Back a few years ago, when I was at Dalkey Archive Press, we published Voices from Chernobyl, a stunning book by Svetlana Alexievich (and translated by Keith Gessen) that collected dozens of monologues by survivors of the Chernobyl catastrophe. The book is as haunting as anything I’ve ever read, and everyone who’s read this remembers certain stories, certain images that they’ll never ever forget. Which is one of the reasons why this won the National Book Critics Circle Award for nonfiction that year.
The reason I bring this up (aside from my belief that everyone should read this book) is because over at io9 there’s a gallery of images from Prypiat today:
Before the Chernobyl Disaster, Prypiat was a thriving, modern city with a population 50,000, many of them workers and scientists at the plant. It was two days after the disaster before Prypiat was entirely abandoned, and many of the plant workers exposed to the initial wave of radiation were brought to the Prypiat Hospital for treatment, before it became clear that the hospital itself was dangerously irradiated. Unfortunately, intrusions of nature and normal decay aside, images of modern Prypiat don’t necessarily offer a pure sense of the state in which the residents and rescue workers left the city, as items have been moved and removed by vandals, looters, and photographers looking for more emotional pictures. Still, the photos offer a sense of an aging, crumbling city, and how plant and animal life can quickly take over when humans have departed.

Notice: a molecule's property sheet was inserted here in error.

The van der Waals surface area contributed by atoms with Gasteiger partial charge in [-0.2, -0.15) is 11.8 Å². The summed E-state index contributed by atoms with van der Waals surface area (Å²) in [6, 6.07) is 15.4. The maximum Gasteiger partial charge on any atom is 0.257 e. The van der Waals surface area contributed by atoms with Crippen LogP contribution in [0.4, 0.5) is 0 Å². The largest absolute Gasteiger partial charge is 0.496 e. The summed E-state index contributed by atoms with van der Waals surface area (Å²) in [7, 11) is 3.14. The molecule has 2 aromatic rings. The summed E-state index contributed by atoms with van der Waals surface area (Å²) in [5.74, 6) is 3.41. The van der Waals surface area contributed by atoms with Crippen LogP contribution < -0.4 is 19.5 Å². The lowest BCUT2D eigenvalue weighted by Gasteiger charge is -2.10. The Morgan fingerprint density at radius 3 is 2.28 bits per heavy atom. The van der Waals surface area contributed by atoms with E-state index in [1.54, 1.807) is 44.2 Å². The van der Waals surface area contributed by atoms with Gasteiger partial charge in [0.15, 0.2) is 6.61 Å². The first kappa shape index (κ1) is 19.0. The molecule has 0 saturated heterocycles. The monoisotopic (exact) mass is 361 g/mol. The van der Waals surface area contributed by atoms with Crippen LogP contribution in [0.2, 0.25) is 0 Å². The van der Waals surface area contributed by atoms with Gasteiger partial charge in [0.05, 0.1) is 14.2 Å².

The images are pretty arresting, and worth checking out.
There are books that can only wisely be recommended to specific types of readers, where it is easy to know who the respective book won’t appeal to, and Kristiina Ehin’s Walker on Water is one these. What makes this neither. . .
Imagine the most baroque excesses of Goethe, Shakespeare, and Poe, blended together and poured into a single book: That is The Nightwatches of Bonaventura. Ophelia and Hamlet fall in love in a madhouse, suicidal young men deliver mournful and heartfelt. . .
In 1899, Maurice Ravel wrote “Pavane pour une infante défunte” (“Pavane for a Dead Princess”) for solo piano (a decade later, he published an orchestral version). The piece wasn’t written for a particular person; Ravel simply wanted to compose a. . .
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Last year, NYRB Classics introduced English-language readers to Catalan writer Josep Pla with Peter Bush’s translation of The Gray Notebook. In that book, Pla wrote about life in Spain during an influenza outbreak soon after World War I, when. . .
“Your bile is stagnant, you see sorrow in everything, you are drenched in melancholy,” my friend the doctor said.
bq. “Isn’t melancholy something from previous centuries? Isn’t some vaccine against it yet, hasn’t medicine taken care of it yet?” I. . .